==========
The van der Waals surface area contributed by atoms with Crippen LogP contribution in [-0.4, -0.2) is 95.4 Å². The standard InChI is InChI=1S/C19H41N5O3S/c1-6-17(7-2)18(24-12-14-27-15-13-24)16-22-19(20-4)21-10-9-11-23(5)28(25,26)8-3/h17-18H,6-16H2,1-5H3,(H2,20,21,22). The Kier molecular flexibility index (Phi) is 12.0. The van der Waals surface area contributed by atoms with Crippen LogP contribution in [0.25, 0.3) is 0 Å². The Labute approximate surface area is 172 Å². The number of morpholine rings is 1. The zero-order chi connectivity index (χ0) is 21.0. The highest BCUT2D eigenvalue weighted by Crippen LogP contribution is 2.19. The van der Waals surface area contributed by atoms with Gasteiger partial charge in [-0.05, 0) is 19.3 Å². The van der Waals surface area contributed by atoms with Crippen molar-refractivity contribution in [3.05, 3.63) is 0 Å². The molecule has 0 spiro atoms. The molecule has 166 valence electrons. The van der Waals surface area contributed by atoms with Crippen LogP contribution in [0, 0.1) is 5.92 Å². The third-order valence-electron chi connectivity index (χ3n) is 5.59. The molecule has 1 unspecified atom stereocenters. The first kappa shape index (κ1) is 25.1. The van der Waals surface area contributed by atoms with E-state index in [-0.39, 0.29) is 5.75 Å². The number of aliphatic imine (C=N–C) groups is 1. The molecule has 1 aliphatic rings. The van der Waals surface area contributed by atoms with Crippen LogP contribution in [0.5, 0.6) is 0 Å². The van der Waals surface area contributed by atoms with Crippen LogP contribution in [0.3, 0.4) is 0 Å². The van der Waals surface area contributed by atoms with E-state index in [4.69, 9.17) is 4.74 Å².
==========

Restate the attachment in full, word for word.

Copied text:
The van der Waals surface area contributed by atoms with Crippen LogP contribution in [-0.4, -0.2) is 95.4 Å². The standard InChI is InChI=1S/C19H41N5O3S/c1-6-17(7-2)18(24-12-14-27-15-13-24)16-22-19(20-4)21-10-9-11-23(5)28(25,26)8-3/h17-18H,6-16H2,1-5H3,(H2,20,21,22). The Kier molecular flexibility index (Phi) is 12.0. The van der Waals surface area contributed by atoms with Crippen LogP contribution in [0.25, 0.3) is 0 Å². The Labute approximate surface area is 172 Å². The number of morpholine rings is 1. The zero-order chi connectivity index (χ0) is 21.0. The highest BCUT2D eigenvalue weighted by Crippen LogP contribution is 2.19. The van der Waals surface area contributed by atoms with Gasteiger partial charge in [-0.05, 0) is 19.3 Å². The van der Waals surface area contributed by atoms with Crippen molar-refractivity contribution in [3.05, 3.63) is 0 Å². The molecule has 0 spiro atoms. The molecule has 166 valence electrons. The van der Waals surface area contributed by atoms with Crippen LogP contribution in [0, 0.1) is 5.92 Å². The third-order valence-electron chi connectivity index (χ3n) is 5.59. The molecule has 1 unspecified atom stereocenters. The first kappa shape index (κ1) is 25.1. The van der Waals surface area contributed by atoms with E-state index in [-0.39, 0.29) is 5.75 Å². The number of aliphatic imine (C=N–C) groups is 1. The molecule has 1 aliphatic rings. The van der Waals surface area contributed by atoms with Crippen LogP contribution in [0.5, 0.6) is 0 Å². The van der Waals surface area contributed by atoms with Crippen LogP contribution in [0.3, 0.4) is 0 Å². The van der Waals surface area contributed by atoms with E-state index in [4.69, 9.17) is 4.74 Å².